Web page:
Penny Smith
Through quiet explorations in sitting, standing and lying, we discover an internal source of energy to be balanced and centered. Having a sense of our core in relation to the ground, allows our creative nature to emerge and helps us meet challenging circumstances. Our awareness of how we inhabit space and our breath helps create well-being and vigor for our everyday life experiences. 


Eating With Our Senses Wide Open

Sara Bragin
Pausing, we let ourselves be filled with the crunch of a carrot; the purple of a beet; the smell of a soup simmering; the burn of black pepper on our tongue (ah, but where on our tongue?). We may be struck with how our teeth and lips and the magic of saliva are all working in concert to keep us alive; how many people have made this meal possible. No matter how separate we may feel when we begin, bringing the practice of Sensory Awareness to the table can help us discover what we’re truly hungry for.





Coming Home to Ourselves and Stepping into the World

Closing Session

Lee Klinger-Lesser
Every moment is an opportunity for connection and authentic meeting. The quality of our presence influences those around us and is the best gift we can offer. No matter what is happening, the more present we are, the more capable we become to respond effectively to what is needed.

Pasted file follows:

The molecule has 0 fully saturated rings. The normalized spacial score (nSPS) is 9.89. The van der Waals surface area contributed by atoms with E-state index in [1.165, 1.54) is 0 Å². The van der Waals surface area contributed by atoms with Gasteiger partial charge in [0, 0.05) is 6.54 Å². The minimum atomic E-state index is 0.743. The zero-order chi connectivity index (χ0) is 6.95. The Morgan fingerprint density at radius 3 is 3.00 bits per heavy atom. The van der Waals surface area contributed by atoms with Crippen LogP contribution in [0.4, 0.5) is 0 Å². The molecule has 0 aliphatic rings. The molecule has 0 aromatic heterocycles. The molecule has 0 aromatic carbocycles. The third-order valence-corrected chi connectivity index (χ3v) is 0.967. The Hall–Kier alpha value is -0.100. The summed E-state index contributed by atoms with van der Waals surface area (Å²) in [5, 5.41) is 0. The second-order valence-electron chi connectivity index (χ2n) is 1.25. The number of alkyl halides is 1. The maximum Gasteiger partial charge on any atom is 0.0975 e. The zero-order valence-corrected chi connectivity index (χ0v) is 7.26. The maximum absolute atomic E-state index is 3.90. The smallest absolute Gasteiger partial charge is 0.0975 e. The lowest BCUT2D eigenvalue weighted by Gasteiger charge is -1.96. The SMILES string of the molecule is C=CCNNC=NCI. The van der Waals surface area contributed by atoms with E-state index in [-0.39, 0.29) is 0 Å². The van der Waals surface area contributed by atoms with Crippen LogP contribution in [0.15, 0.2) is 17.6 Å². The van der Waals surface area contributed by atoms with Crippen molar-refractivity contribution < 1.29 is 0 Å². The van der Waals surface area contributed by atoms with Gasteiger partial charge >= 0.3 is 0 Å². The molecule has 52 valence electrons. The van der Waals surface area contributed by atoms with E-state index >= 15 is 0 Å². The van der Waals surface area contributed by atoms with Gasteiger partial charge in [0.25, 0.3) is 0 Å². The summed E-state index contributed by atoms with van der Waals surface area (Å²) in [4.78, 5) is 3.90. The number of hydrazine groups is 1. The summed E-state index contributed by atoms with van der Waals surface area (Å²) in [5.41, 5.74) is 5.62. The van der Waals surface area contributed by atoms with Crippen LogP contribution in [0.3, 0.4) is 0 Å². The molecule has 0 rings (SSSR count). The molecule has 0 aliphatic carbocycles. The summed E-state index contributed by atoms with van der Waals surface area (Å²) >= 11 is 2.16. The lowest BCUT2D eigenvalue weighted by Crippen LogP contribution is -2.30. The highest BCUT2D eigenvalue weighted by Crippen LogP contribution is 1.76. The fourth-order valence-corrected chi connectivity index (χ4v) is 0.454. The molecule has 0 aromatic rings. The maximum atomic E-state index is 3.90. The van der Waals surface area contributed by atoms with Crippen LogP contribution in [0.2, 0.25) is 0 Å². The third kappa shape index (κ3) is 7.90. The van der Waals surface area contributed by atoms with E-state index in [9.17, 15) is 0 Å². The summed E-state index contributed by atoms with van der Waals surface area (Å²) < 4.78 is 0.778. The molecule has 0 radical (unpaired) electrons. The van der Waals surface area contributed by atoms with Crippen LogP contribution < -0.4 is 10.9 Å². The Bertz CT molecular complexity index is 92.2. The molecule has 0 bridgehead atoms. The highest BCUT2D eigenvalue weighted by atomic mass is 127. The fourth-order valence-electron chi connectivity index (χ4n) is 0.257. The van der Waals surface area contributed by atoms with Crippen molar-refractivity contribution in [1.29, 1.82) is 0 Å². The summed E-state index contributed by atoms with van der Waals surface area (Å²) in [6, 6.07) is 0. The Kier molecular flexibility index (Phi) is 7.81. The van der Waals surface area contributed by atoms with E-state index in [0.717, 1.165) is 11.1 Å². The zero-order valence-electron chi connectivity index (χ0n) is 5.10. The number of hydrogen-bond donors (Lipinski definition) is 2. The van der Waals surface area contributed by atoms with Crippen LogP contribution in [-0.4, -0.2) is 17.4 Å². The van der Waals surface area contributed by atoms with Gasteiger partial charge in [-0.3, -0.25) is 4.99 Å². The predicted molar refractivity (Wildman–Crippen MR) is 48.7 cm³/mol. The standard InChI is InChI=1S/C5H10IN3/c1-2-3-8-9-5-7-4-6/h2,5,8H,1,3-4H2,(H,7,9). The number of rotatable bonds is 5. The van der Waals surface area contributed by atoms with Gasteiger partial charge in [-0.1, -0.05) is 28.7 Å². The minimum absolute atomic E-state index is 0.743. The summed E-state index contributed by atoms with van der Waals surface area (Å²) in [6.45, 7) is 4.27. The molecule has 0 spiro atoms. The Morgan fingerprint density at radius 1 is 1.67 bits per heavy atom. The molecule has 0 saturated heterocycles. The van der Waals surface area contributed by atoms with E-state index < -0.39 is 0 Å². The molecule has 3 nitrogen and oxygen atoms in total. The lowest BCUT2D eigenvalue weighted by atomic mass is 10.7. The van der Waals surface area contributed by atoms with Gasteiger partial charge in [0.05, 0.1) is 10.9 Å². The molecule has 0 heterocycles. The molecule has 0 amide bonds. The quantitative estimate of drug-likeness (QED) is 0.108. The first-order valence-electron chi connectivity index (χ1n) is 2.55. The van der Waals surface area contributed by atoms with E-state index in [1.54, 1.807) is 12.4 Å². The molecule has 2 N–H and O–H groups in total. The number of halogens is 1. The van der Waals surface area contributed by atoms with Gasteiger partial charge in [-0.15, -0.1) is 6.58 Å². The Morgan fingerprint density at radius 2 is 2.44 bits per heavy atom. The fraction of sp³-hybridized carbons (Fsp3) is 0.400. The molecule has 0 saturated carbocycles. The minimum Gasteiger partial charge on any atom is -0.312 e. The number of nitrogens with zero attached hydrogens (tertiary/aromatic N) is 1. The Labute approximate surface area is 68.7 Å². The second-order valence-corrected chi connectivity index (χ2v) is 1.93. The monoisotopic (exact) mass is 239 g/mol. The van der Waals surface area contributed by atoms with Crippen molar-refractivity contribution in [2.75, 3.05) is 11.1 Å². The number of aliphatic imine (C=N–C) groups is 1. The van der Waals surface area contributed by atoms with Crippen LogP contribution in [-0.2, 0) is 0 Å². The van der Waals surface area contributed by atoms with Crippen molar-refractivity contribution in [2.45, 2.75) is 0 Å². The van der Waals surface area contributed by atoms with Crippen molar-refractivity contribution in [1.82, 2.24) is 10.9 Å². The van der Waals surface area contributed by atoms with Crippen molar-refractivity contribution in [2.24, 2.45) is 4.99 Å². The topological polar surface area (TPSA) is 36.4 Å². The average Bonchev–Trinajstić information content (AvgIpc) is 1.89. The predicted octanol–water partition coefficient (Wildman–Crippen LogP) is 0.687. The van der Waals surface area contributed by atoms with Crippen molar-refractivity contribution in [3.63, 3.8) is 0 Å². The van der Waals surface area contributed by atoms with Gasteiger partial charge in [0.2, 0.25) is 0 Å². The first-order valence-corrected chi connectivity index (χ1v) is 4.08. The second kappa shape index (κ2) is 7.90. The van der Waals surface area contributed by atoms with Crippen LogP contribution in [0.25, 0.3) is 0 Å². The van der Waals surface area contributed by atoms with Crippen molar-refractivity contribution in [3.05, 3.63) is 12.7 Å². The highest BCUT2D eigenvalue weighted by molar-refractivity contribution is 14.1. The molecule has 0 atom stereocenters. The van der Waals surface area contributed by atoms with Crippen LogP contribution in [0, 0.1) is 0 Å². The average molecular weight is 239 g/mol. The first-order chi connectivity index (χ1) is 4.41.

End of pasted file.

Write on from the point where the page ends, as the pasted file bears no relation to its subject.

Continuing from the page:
Our sensations are vital allies that help us come home to ourselves in each moment. As we transition from this weekend into our daily lives, we can open to the strength and resilience these allies can provide to us. Even in the midst of pain and difficulty, great joy and gratitude can arise, when we step whole-heartedly into what is needed and give the best we can give, one step at a time.




Registration Form

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Directions to Mount Madonna Center.

Earn up to 12 CEUs for Nurses, Massage Therapists and other Bodyworkers.*

There are still some tuition scholarships available! Call Sara Gordon at 415-507-0996 to see if you qualify!


Lodging rates are for the whole weekend and include both housing and meals.  Both vegan and nonvegan choices will be provided.  Accommodations will be available on a first come first served basis.  Space is limited, so please reserve early.          

Cancellation Policy

Refund minus $20 administrative fee when cancelling prior to fourteen days before the workshop. No refund within fourteen days of the event.

*Continuing Education
Meets the requirement of 12 hours of continuing education for: Massage Therapists and other bodyworkers (NCMTMB), Provider #: 451512-10; Nursing professionals (CA Board of Registered Nursing), Provider #: CEP 16427.

*The recently sent email states wrongly that we offer CEs for Behavioral Health professioals. We no longer do. We’re sorry for the mistake.